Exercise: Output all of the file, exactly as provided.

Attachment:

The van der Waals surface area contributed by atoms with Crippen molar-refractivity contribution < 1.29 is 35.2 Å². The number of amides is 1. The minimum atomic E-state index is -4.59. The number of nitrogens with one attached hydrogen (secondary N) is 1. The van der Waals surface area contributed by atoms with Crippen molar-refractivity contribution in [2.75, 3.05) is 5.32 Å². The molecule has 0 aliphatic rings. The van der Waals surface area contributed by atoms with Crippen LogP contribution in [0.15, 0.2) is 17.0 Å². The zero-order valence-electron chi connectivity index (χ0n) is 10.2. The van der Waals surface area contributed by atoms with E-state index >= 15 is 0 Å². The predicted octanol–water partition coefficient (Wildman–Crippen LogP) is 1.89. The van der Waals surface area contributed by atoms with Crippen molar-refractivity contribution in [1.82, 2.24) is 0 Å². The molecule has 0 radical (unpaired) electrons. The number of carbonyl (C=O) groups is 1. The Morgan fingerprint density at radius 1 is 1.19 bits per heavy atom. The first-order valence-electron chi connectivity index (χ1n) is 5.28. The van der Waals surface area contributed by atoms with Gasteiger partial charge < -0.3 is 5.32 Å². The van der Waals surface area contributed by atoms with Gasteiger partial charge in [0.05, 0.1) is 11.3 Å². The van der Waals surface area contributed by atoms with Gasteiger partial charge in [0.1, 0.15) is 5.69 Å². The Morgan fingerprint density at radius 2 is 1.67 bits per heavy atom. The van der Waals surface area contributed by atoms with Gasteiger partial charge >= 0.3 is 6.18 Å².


The van der Waals surface area contributed by atoms with Crippen molar-refractivity contribution < 1.29 is 35.2 Å². The number of amides is 1. The minimum atomic E-state index is -4.59. The number of nitrogens with one attached hydrogen (secondary N) is 1. The van der Waals surface area contributed by atoms with Crippen molar-refractivity contribution in [2.75, 3.05) is 5.32 Å². The molecule has 0 aliphatic rings. The van der Waals surface area contributed by atoms with Crippen LogP contribution in [0.15, 0.2) is 17.0 Å². The zero-order valence-electron chi connectivity index (χ0n) is 10.2. The van der Waals surface area contributed by atoms with E-state index >= 15 is 0 Å². The predicted octanol–water partition coefficient (Wildman–Crippen LogP) is 1.89. The van der Waals surface area contributed by atoms with Crippen molar-refractivity contribution in [1.82, 2.24) is 0 Å². The molecule has 0 radical (unpaired) electrons. The number of carbonyl (C=O) groups is 1. The Morgan fingerprint density at radius 1 is 1.19 bits per heavy atom. The first-order valence-electron chi connectivity index (χ1n) is 5.28. The van der Waals surface area contributed by atoms with Gasteiger partial charge < -0.3 is 5.32 Å². The van der Waals surface area contributed by atoms with Gasteiger partial charge in [0.05, 0.1) is 11.3 Å². The van der Waals surface area contributed by atoms with Gasteiger partial charge in [0.1, 0.15) is 5.69 Å². The Morgan fingerprint density at radius 2 is 1.67 bits per heavy atom. The van der Waals surface area contributed by atoms with Gasteiger partial charge >= 0.3 is 6.18 Å².